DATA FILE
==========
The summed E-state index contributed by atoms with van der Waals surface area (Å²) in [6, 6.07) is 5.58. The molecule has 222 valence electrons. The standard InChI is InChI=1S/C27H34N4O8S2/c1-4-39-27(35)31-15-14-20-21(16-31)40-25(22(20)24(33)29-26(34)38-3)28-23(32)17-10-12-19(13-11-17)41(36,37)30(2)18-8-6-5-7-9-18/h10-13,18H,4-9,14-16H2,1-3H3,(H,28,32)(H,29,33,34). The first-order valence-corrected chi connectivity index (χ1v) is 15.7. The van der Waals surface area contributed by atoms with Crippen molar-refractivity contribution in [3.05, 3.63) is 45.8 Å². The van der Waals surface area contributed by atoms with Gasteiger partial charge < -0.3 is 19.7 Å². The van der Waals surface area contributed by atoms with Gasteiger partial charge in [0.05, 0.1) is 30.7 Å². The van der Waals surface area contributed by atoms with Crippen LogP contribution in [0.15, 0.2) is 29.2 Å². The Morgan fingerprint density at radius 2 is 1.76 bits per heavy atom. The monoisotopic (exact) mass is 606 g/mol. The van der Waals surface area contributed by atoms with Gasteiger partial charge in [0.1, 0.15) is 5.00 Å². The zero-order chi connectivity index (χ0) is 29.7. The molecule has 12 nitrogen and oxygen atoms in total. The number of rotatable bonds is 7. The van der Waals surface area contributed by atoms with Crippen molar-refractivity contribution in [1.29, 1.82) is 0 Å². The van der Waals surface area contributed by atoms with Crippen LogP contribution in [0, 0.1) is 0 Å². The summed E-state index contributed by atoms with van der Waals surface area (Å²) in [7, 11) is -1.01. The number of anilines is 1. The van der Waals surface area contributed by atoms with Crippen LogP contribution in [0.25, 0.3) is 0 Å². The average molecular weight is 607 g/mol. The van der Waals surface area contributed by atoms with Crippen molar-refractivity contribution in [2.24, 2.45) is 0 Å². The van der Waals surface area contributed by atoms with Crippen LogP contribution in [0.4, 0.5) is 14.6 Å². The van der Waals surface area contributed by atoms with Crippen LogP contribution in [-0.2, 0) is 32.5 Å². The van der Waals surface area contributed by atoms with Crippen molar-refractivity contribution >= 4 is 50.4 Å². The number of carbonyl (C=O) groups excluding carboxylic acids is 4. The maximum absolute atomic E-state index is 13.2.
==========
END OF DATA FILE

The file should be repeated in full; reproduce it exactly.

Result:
The summed E-state index contributed by atoms with van der Waals surface area (Å²) in [6, 6.07) is 5.58. The molecule has 222 valence electrons. The standard InChI is InChI=1S/C27H34N4O8S2/c1-4-39-27(35)31-15-14-20-21(16-31)40-25(22(20)24(33)29-26(34)38-3)28-23(32)17-10-12-19(13-11-17)41(36,37)30(2)18-8-6-5-7-9-18/h10-13,18H,4-9,14-16H2,1-3H3,(H,28,32)(H,29,33,34). The first-order valence-corrected chi connectivity index (χ1v) is 15.7. The van der Waals surface area contributed by atoms with Crippen molar-refractivity contribution in [3.05, 3.63) is 45.8 Å². The van der Waals surface area contributed by atoms with Gasteiger partial charge < -0.3 is 19.7 Å². The van der Waals surface area contributed by atoms with Gasteiger partial charge in [0.05, 0.1) is 30.7 Å². The van der Waals surface area contributed by atoms with Crippen LogP contribution in [0.15, 0.2) is 29.2 Å². The Morgan fingerprint density at radius 2 is 1.76 bits per heavy atom. The monoisotopic (exact) mass is 606 g/mol. The van der Waals surface area contributed by atoms with Gasteiger partial charge in [0.1, 0.15) is 5.00 Å². The zero-order chi connectivity index (χ0) is 29.7. The molecule has 12 nitrogen and oxygen atoms in total. The number of rotatable bonds is 7. The van der Waals surface area contributed by atoms with Crippen molar-refractivity contribution in [1.29, 1.82) is 0 Å². The van der Waals surface area contributed by atoms with Crippen LogP contribution in [0, 0.1) is 0 Å². The summed E-state index contributed by atoms with van der Waals surface area (Å²) in [7, 11) is -1.01. The number of anilines is 1. The van der Waals surface area contributed by atoms with Crippen LogP contribution in [0.25, 0.3) is 0 Å². The average molecular weight is 607 g/mol. The van der Waals surface area contributed by atoms with Crippen molar-refractivity contribution in [2.24, 2.45) is 0 Å². The van der Waals surface area contributed by atoms with Crippen LogP contribution in [0.4, 0.5) is 14.6 Å². The van der Waals surface area contributed by atoms with Crippen LogP contribution in [-0.2, 0) is 32.5 Å². The van der Waals surface area contributed by atoms with Crippen molar-refractivity contribution >= 4 is 50.4 Å². The number of carbonyl (C=O) groups excluding carboxylic acids is 4. The maximum absolute atomic E-state index is 13.2.